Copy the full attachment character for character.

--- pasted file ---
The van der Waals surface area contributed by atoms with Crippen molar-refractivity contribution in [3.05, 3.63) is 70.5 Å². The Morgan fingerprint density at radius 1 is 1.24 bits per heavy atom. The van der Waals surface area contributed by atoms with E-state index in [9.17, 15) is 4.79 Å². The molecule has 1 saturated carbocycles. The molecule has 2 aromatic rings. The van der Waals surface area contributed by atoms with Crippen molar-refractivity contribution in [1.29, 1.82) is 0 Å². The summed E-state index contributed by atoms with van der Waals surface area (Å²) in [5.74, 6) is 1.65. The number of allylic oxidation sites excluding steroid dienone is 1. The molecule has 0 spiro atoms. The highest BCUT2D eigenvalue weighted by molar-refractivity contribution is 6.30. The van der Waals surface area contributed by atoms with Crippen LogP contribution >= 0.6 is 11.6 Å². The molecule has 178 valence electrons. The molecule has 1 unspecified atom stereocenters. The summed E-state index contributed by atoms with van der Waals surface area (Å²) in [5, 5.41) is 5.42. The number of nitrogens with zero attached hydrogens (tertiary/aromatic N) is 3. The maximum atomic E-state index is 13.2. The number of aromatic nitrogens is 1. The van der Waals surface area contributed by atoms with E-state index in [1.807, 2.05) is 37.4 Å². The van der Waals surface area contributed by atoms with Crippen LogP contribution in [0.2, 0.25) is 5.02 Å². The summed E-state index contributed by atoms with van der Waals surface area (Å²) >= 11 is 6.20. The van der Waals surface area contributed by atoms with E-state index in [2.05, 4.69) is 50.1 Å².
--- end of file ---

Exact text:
The van der Waals surface area contributed by atoms with Crippen molar-refractivity contribution in [3.05, 3.63) is 70.5 Å². The Morgan fingerprint density at radius 1 is 1.24 bits per heavy atom. The van der Waals surface area contributed by atoms with E-state index in [9.17, 15) is 4.79 Å². The molecule has 1 saturated carbocycles. The molecule has 2 aromatic rings. The van der Waals surface area contributed by atoms with Crippen molar-refractivity contribution in [1.29, 1.82) is 0 Å². The summed E-state index contributed by atoms with van der Waals surface area (Å²) in [5.74, 6) is 1.65. The number of allylic oxidation sites excluding steroid dienone is 1. The molecule has 0 spiro atoms. The highest BCUT2D eigenvalue weighted by molar-refractivity contribution is 6.30. The van der Waals surface area contributed by atoms with Crippen LogP contribution >= 0.6 is 11.6 Å². The molecule has 178 valence electrons. The molecule has 1 unspecified atom stereocenters. The summed E-state index contributed by atoms with van der Waals surface area (Å²) in [5, 5.41) is 5.42. The number of nitrogens with zero attached hydrogens (tertiary/aromatic N) is 3. The maximum atomic E-state index is 13.2. The number of aromatic nitrogens is 1. The van der Waals surface area contributed by atoms with E-state index in [1.807, 2.05) is 37.4 Å². The van der Waals surface area contributed by atoms with Crippen LogP contribution in [0.2, 0.25) is 5.02 Å². The summed E-state index contributed by atoms with van der Waals surface area (Å²) >= 11 is 6.20. The van der Waals surface area contributed by atoms with E-state index in [2.05, 4.69) is 50.1 Å².